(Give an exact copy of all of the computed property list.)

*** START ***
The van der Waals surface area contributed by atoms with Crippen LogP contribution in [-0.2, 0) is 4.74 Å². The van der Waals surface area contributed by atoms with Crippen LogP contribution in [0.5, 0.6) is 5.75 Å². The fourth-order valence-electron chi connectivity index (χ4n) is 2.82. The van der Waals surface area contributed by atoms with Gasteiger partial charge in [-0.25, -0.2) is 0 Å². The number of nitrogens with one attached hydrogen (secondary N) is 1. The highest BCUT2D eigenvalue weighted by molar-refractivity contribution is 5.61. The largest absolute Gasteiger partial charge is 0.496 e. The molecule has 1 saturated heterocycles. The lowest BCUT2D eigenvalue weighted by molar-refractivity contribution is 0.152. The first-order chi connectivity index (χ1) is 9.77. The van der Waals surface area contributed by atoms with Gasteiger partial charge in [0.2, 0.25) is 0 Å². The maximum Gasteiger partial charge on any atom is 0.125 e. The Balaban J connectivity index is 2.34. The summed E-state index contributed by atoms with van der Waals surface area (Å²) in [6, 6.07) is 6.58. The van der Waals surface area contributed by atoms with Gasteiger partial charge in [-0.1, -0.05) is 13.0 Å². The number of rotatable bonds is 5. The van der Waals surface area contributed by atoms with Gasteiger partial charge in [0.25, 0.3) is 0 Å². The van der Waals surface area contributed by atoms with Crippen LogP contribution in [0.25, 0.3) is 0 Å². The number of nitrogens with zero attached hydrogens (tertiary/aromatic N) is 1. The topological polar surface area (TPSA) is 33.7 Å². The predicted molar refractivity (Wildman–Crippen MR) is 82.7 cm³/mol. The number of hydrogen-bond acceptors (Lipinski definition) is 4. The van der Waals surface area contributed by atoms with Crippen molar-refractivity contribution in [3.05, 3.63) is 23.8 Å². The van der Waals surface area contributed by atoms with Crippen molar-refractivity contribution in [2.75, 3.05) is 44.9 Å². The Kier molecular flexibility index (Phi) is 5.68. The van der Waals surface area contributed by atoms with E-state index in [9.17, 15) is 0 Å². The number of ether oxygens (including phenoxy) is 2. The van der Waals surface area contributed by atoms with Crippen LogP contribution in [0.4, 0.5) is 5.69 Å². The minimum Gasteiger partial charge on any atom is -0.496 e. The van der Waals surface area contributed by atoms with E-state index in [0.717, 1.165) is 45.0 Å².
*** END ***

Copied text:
The van der Waals surface area contributed by atoms with Crippen LogP contribution in [-0.2, 0) is 4.74 Å². The van der Waals surface area contributed by atoms with Crippen LogP contribution in [0.5, 0.6) is 5.75 Å². The fourth-order valence-electron chi connectivity index (χ4n) is 2.82. The van der Waals surface area contributed by atoms with Gasteiger partial charge in [-0.25, -0.2) is 0 Å². The number of nitrogens with one attached hydrogen (secondary N) is 1. The highest BCUT2D eigenvalue weighted by molar-refractivity contribution is 5.61. The largest absolute Gasteiger partial charge is 0.496 e. The molecule has 1 saturated heterocycles. The lowest BCUT2D eigenvalue weighted by molar-refractivity contribution is 0.152. The first-order chi connectivity index (χ1) is 9.77. The van der Waals surface area contributed by atoms with Gasteiger partial charge in [0.2, 0.25) is 0 Å². The maximum Gasteiger partial charge on any atom is 0.125 e. The Balaban J connectivity index is 2.34. The summed E-state index contributed by atoms with van der Waals surface area (Å²) in [6, 6.07) is 6.58. The van der Waals surface area contributed by atoms with Gasteiger partial charge in [-0.1, -0.05) is 13.0 Å². The number of rotatable bonds is 5. The van der Waals surface area contributed by atoms with Gasteiger partial charge in [0.25, 0.3) is 0 Å². The van der Waals surface area contributed by atoms with Crippen LogP contribution in [0.25, 0.3) is 0 Å². The number of nitrogens with zero attached hydrogens (tertiary/aromatic N) is 1. The topological polar surface area (TPSA) is 33.7 Å². The predicted molar refractivity (Wildman–Crippen MR) is 82.7 cm³/mol. The number of hydrogen-bond acceptors (Lipinski definition) is 4. The van der Waals surface area contributed by atoms with Crippen molar-refractivity contribution in [3.05, 3.63) is 23.8 Å². The van der Waals surface area contributed by atoms with Crippen molar-refractivity contribution in [2.75, 3.05) is 44.9 Å². The Kier molecular flexibility index (Phi) is 5.68. The van der Waals surface area contributed by atoms with E-state index in [9.17, 15) is 0 Å². The number of ether oxygens (including phenoxy) is 2. The van der Waals surface area contributed by atoms with Crippen LogP contribution in [0.4, 0.5) is 5.69 Å². The minimum Gasteiger partial charge on any atom is -0.496 e. The van der Waals surface area contributed by atoms with E-state index in [0.717, 1.165) is 45.0 Å².